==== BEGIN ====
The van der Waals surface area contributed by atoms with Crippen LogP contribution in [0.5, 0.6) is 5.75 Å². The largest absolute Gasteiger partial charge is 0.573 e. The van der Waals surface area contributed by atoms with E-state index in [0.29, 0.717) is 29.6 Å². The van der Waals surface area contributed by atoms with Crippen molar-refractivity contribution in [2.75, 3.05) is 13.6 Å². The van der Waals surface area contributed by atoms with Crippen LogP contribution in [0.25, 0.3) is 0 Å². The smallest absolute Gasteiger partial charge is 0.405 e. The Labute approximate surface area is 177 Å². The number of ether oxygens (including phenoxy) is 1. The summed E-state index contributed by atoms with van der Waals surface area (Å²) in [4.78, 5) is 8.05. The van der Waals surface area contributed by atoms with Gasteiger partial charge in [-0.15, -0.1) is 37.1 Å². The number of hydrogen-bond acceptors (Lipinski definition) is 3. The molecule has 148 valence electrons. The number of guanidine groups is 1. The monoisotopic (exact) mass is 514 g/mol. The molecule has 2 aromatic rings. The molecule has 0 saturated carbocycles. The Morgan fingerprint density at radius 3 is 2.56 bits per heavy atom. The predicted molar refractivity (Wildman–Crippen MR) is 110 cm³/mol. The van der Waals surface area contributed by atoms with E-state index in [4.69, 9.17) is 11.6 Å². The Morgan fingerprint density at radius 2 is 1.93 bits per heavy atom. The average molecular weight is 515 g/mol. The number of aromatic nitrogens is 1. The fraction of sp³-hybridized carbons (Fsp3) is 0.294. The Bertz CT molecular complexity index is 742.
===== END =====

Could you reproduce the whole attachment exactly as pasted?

The van der Waals surface area contributed by atoms with Crippen LogP contribution in [0.5, 0.6) is 5.75 Å². The largest absolute Gasteiger partial charge is 0.573 e. The van der Waals surface area contributed by atoms with E-state index in [0.29, 0.717) is 29.6 Å². The van der Waals surface area contributed by atoms with Crippen molar-refractivity contribution in [2.75, 3.05) is 13.6 Å². The van der Waals surface area contributed by atoms with Crippen LogP contribution in [0.25, 0.3) is 0 Å². The smallest absolute Gasteiger partial charge is 0.405 e. The Labute approximate surface area is 177 Å². The number of ether oxygens (including phenoxy) is 1. The summed E-state index contributed by atoms with van der Waals surface area (Å²) in [4.78, 5) is 8.05. The van der Waals surface area contributed by atoms with Gasteiger partial charge in [-0.15, -0.1) is 37.1 Å². The number of hydrogen-bond acceptors (Lipinski definition) is 3. The molecule has 148 valence electrons. The number of guanidine groups is 1. The monoisotopic (exact) mass is 514 g/mol. The molecule has 2 aromatic rings. The molecule has 0 saturated carbocycles. The Morgan fingerprint density at radius 3 is 2.56 bits per heavy atom. The predicted molar refractivity (Wildman–Crippen MR) is 110 cm³/mol. The van der Waals surface area contributed by atoms with E-state index in [4.69, 9.17) is 11.6 Å². The Morgan fingerprint density at radius 2 is 1.93 bits per heavy atom. The average molecular weight is 515 g/mol. The number of aromatic nitrogens is 1. The fraction of sp³-hybridized carbons (Fsp3) is 0.294. The Bertz CT molecular complexity index is 742.